POLICE in Dar es Salaam are holding six people in connection with illegal possession of 377 kilogrammes of ivory tusks, while the government has condemned the killing of a leading elephant conservationist, Wayne Lotter (51).
Natural Resources and Tourism Minister, Prof Jumanne Maghembe told journalists in Dar es Salam yesterday that the seizure of the elephant tusks follows on-going investigations undertaken by a special joint task force formed by the Ministry of Natural Resources and Tourism.
Prof Maghembe explained that the 28 ivory tusks weighing 377 kilogrammes were seized on Thursday in a warehouse at Mbezi Beach. He said that the tusks were not fresh meaning that the animals were killed between 2013/2014.
Its value was yet to be established. The Minister named the suspects as the Mbezi Beach local government leader who is also an imam of Udah Mosque in the area, Bakari Seluni, Mohamed Mohamed alias Mpemba, Rashid Omar, both residing in Mbezi Beach.
Others are Juma Jebo, a resident of Manzese, Amir Shelukindo who is a resident of Morogoro and Ahmed Bakari of Mkuranga. International trade in ivory was banned in 1989 after the population of elephants dropped from millions in the mid-20th century to about 600,000 by the end of the 1980s.
China, Singapore and the United States have all banned ivory trade, with the mainland closing down all operations by the end of this year. "We caught them while still searching for buyers and we have discovered that as things are getting tighter, most of them search for their customers online," he said.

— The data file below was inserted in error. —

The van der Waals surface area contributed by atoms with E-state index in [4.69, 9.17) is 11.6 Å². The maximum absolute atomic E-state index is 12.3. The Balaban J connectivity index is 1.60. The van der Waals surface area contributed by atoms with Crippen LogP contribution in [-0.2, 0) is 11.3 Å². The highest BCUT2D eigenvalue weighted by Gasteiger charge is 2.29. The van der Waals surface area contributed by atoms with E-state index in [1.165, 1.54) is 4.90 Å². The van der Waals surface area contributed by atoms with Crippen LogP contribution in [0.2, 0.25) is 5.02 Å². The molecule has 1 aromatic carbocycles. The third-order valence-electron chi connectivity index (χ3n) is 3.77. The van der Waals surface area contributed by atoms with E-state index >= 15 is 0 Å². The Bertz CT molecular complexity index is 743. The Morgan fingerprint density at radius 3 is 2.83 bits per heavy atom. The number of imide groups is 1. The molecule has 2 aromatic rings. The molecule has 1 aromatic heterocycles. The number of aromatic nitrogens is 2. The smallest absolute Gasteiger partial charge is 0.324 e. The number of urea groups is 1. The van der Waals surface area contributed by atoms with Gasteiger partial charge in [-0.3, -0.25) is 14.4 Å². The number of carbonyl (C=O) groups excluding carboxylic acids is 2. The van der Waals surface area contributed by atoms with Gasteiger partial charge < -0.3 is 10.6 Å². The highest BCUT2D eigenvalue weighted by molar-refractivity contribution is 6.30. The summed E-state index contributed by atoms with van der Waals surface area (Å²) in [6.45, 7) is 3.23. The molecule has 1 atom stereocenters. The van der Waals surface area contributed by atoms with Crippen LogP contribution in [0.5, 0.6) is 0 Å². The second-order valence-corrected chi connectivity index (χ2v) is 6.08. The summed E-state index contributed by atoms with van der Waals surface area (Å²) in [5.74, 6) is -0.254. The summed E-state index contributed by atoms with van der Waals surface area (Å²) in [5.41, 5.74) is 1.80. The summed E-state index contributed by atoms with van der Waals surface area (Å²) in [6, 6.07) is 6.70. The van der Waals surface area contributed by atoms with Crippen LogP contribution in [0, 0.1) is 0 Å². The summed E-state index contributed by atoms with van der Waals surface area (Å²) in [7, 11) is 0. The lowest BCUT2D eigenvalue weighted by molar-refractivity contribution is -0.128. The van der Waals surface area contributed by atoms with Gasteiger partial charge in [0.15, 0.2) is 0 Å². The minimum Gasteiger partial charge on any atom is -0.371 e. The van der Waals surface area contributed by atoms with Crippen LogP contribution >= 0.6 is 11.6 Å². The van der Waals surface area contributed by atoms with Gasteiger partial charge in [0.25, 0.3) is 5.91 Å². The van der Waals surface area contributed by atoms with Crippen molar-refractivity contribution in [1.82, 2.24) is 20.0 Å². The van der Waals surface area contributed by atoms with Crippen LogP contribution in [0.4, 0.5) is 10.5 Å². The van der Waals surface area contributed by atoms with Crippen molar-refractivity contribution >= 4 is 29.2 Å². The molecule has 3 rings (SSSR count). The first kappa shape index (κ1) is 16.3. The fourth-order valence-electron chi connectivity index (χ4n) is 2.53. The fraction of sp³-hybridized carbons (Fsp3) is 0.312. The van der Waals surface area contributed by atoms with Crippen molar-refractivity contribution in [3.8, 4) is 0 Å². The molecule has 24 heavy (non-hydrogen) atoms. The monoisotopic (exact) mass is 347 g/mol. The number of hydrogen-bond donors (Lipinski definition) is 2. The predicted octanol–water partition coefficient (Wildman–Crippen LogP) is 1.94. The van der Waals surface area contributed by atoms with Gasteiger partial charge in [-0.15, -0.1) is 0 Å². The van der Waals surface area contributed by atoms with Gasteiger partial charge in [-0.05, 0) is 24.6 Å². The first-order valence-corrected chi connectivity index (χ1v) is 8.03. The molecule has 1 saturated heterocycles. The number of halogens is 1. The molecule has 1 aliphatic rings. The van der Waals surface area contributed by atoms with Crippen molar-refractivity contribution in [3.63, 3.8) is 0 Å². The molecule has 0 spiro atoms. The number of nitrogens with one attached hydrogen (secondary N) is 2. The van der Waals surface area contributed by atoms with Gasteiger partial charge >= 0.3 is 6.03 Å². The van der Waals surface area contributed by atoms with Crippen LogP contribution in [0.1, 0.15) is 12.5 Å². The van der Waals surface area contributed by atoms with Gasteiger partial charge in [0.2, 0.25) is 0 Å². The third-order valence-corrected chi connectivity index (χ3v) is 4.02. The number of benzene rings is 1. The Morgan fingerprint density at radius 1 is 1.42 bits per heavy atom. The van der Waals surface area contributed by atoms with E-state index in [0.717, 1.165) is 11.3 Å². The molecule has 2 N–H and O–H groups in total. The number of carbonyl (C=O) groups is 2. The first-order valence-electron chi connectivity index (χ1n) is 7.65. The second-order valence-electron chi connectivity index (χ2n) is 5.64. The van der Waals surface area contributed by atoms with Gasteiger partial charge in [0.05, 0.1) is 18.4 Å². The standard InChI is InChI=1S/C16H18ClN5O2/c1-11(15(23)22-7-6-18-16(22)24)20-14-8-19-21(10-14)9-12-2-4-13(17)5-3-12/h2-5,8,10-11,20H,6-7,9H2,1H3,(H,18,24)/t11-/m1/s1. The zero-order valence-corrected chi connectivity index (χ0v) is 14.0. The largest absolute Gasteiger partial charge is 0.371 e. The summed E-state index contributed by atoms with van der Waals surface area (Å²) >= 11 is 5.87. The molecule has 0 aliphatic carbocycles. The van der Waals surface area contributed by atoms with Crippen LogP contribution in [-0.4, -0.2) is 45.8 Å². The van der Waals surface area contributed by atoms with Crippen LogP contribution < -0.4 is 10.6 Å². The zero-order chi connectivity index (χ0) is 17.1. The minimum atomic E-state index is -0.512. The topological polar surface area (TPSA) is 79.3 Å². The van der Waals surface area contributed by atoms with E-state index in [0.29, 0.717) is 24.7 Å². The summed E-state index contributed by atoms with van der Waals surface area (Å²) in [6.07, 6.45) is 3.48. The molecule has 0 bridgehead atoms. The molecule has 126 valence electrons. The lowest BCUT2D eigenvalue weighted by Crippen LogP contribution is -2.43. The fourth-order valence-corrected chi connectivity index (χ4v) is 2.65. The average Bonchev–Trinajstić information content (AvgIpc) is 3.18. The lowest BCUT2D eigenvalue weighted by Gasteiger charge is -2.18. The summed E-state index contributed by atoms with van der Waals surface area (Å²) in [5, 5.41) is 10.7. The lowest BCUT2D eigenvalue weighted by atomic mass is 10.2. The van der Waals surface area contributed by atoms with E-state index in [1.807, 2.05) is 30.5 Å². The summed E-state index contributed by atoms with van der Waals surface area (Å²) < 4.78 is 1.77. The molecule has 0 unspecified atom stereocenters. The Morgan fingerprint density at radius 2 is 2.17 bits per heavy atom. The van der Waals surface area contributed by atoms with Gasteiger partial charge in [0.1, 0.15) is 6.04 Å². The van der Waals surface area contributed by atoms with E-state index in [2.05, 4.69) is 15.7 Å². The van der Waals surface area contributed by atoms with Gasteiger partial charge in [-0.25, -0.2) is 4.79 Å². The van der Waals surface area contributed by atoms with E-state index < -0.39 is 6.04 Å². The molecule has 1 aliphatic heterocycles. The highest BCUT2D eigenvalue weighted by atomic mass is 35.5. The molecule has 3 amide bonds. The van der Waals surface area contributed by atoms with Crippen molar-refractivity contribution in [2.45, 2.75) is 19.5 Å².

Prof Maghembe warned those who are thinking of involving themselves in the illegal business, saying they should consider other alternatives as the government was keener on anti-poaching war. The latest elephant census data suggests that the population fell by 30 per cent in Africa between 2007 and 2014.
Tanzania experienced one of the biggest declines in elephant numbers, where the census documented a 60 per cent decrease. Meanwhile, Prof Maghembe said that the government is shocked and saddened by the death of Mr Lotter who was a close partner in conservation and anti-poaching initiatives in the country.
"We are sending our condolences to his country, family and friends, as we don't know the motive behind the killing. Let us all stay calm and wait for a police report to unveil it," he noted. Mr Lotter was a director and co-founder of the PAMS Foundation, an NGO that provides conservation and anti-poaching support to communities and governments in Africa.
He was shot on Wednesday evening at Masaki area in Dar es Salaam. The wildlife conservationist was being driven from the airport to his hotel when his taxi was stopped by another vehicle. Two men, one armed with a gun opened his car door and shot him.
The PAMS Foundation funded and supported Tanzania's elite anti-poaching National and Transnational Serious Crimes Investigation Unit (NTSCIU) which was responsible for arrests of major ivory traffickers including Yang Feng Glan, the so-called Queen of Ivory and several other notorious elephant poachers.
"Wayne devoted his life to Africa's wildlife from working as a ranger in his native South Africa as a young man to leading the charge against poaching in Tanzania.